Helsinki 2022 Sprint Notes Released: Cleaning Incomplete Submissions

August 5th, 2022 by  | No Comments

In June 2022, The Federation of Finnish Learned Societies hosted a PKP software sprint in Helsinki, Finland. During this sprint, PKP community members gathered to form several groups, with each group tackling a specific task. This is a summary of one such group’s work.

Group members


Incomplete submissions are typically articles that authors start to submit to a journal, but they have not completed the process and thus, the submission is not sent to the editor. This sprint group aimed at creating a tool for removing old incomplete submissions. Several perspectives came to light, thanks to the varied backgrounds of the group members. A tool was successfully created for Open Journal Systems (OJS), which can be adapted for Open Preprint Systems (OPS), and for Open Monograph Press (OMP).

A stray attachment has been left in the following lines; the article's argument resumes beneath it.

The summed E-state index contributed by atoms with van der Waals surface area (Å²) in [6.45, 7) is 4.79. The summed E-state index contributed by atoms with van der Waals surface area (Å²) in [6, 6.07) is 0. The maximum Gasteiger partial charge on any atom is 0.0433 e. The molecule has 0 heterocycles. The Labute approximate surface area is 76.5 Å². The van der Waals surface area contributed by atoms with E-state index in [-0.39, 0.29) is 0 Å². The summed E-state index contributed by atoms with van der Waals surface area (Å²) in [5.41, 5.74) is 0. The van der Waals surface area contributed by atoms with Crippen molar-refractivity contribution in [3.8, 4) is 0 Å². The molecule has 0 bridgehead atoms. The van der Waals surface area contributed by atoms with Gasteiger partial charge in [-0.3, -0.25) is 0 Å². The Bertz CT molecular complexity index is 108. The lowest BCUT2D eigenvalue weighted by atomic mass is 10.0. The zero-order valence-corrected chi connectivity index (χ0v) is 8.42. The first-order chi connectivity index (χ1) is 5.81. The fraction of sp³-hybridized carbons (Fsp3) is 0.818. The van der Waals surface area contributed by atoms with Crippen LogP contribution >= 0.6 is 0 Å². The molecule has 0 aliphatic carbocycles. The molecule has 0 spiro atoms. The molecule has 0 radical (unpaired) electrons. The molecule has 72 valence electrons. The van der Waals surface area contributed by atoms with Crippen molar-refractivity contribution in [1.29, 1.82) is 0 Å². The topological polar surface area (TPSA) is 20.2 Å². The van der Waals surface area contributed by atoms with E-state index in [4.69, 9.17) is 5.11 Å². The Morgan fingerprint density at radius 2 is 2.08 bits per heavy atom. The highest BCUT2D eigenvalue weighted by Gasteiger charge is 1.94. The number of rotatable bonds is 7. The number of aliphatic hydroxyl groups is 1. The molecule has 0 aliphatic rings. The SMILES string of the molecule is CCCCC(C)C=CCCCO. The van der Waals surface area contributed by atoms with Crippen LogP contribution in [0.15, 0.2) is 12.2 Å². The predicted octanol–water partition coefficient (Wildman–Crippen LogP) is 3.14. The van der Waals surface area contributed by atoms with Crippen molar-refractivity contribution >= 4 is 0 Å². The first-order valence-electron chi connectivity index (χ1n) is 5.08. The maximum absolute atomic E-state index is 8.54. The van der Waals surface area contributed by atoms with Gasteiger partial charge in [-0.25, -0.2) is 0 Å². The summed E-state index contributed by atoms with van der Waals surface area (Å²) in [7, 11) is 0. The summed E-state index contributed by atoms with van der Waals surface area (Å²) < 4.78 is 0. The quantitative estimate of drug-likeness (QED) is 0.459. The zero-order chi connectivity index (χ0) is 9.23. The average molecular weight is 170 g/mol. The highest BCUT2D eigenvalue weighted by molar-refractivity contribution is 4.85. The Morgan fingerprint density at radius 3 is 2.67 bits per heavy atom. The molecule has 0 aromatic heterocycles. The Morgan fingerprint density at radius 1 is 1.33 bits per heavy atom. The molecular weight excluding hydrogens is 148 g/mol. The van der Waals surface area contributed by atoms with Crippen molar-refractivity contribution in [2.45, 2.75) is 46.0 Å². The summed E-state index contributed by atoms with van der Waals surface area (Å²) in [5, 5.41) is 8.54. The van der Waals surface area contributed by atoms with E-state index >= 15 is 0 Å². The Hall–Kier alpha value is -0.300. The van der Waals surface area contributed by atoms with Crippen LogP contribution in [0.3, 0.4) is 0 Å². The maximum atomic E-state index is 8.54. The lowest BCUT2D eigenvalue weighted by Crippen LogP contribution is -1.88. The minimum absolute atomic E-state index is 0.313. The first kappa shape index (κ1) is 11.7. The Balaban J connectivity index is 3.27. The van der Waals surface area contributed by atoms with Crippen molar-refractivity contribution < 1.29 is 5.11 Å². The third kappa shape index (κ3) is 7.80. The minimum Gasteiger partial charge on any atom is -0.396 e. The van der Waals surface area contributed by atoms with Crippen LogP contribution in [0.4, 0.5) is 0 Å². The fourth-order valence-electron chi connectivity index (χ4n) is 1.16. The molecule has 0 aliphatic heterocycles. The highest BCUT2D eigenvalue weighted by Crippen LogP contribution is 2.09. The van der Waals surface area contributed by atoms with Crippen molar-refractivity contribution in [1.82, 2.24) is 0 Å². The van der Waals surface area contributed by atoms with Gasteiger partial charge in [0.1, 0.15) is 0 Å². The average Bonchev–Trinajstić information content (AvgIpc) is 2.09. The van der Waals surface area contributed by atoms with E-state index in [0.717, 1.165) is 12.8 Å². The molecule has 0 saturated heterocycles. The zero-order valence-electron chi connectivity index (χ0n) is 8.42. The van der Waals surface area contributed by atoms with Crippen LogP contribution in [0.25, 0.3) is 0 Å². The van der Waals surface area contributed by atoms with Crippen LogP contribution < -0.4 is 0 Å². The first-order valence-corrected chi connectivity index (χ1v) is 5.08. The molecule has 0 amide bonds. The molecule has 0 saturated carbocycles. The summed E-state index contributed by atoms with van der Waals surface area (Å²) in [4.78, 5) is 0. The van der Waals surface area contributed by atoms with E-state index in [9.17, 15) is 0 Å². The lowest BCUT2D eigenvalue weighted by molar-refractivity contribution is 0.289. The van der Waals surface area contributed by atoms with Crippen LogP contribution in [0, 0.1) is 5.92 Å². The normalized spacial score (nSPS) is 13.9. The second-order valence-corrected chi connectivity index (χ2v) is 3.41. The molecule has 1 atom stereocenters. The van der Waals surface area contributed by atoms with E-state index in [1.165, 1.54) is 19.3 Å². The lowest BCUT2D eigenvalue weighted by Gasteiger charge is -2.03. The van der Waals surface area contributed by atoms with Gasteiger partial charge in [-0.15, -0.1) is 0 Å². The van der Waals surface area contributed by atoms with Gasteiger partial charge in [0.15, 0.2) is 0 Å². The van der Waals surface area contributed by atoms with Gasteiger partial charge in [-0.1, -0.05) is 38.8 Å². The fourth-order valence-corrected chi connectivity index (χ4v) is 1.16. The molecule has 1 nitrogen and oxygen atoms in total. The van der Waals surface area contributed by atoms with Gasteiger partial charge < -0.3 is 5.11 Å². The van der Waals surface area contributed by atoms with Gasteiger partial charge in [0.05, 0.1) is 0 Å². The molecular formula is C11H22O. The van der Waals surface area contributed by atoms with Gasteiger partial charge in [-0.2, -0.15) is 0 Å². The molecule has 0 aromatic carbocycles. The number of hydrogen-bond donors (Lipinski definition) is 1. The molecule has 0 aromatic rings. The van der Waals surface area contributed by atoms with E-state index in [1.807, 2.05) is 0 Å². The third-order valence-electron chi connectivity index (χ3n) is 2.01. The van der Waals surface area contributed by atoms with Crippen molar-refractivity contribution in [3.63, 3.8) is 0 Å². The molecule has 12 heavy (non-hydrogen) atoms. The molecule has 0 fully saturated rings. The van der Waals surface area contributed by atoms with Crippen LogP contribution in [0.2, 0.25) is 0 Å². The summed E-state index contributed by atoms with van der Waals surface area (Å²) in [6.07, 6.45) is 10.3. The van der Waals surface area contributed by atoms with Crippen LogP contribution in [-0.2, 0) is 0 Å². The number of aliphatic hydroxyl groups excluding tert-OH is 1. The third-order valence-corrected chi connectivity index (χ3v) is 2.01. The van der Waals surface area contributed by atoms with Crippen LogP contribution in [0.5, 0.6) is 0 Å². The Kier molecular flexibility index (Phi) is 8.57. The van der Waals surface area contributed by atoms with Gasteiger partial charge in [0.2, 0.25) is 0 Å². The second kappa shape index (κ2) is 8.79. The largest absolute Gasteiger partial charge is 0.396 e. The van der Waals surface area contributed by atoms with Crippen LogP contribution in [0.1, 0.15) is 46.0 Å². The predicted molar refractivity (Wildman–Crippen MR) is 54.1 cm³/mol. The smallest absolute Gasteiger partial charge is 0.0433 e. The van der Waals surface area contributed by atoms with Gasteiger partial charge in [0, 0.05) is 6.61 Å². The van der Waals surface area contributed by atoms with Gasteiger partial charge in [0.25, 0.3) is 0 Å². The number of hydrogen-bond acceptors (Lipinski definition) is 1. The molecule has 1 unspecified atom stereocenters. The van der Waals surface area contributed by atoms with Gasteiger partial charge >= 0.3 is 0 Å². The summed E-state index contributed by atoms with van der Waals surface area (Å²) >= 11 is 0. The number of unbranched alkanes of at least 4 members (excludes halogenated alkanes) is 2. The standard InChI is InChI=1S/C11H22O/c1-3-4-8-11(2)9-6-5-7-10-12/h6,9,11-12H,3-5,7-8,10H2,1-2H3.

The goal of the group was to create a tool for removing old incomplete submissions.


Incomplete submissions are submissions which are not yet sent to the editors, meaning that the submission process has ended during one of the five steps in the submission form. These can exist in all three applications, OJS, OPS and OMP. Currently, incomplete submissions are shown in the list of active submissions and in some cases the number of incomplete submissions can be quite high.

There are typically two sources for submissions that are never finished. Firstly, users simply create them when using the submission form and do not finish the process. This can be because they just want to test how the form works or they might encounter a problem or a policy they do not agree with.